The idea of forms was very abstract and it wasn't clear enough to be accepted, un criticized. One criticism I do think is valid is that Plato does not make it clear about whether the ideal form is of a certain animal, a species or breed. In much the same way, a stick is a meter long because it has the same length as the Standard Meter, or to weigh a kilogram because it weighs the same as the Standard Kilogram.
It is neither eternal in the sense of existing forever, nor mortal, of limited duration. Aristotle stated that, for Plato, all things studied by the sciences have Form and asserted that Plato considered only substance to have Form.
Splitting the existence into two realms solved the problem of permanence and change. Is it still a meter long? The absurdity demonstrated by this and other similar examples is partly what led the earlier Greek philosophers Parmenides and Zeno to question whether we can talk about plurality of objects in the first place.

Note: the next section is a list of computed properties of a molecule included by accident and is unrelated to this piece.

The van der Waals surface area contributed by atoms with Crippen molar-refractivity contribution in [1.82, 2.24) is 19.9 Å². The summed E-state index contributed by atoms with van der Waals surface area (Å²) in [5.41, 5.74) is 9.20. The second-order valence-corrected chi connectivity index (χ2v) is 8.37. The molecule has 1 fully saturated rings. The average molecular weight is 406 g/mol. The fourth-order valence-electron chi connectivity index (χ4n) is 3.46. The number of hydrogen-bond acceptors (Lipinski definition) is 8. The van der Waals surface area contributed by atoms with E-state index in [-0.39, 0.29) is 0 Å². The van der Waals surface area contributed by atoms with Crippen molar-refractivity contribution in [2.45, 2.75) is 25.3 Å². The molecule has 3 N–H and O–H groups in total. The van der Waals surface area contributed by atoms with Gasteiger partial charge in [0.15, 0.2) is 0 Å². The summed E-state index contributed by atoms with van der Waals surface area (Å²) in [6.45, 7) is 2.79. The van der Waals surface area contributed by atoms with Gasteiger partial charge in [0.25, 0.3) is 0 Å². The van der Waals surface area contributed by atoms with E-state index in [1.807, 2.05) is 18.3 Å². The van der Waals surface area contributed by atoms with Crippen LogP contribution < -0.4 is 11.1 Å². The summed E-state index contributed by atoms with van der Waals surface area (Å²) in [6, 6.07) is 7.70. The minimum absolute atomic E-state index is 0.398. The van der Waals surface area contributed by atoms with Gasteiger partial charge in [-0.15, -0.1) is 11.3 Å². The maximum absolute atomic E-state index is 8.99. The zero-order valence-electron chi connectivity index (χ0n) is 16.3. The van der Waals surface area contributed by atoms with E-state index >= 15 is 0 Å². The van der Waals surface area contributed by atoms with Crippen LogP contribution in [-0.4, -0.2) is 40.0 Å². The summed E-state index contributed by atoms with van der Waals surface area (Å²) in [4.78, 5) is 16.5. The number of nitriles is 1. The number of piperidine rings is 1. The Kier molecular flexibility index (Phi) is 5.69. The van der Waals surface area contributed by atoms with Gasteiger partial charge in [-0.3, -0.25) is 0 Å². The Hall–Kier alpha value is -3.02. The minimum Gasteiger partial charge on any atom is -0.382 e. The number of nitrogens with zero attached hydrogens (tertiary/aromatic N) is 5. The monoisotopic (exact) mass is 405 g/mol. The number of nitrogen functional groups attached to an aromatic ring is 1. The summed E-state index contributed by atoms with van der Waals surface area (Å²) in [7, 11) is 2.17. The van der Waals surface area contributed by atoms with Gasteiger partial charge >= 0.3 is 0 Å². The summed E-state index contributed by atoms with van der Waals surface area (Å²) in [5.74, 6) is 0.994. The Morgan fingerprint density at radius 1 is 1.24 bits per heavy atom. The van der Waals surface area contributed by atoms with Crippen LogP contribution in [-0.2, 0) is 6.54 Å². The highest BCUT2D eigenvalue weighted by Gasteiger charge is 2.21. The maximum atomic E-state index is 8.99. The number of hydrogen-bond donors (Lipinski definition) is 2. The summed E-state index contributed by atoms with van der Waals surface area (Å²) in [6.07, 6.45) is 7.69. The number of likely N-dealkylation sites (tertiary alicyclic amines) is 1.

For Parmenides there is only the One; for Plato, there are many ideas. To a certain extent these criticisms are valid, but in other ways they are not.
Systematically Interconnected - The forms comprise a system leading down from the form of the Good moving from more general to more particular, from more objective to more subjective. The theory of matter and form today's hylomorphism started with Plato and possibly germinal in some of the presocratic writings.
One of them is to reconsider the principle of Separation and what it implies.
We come here to a difficulty which has troubled many philosophic theologians.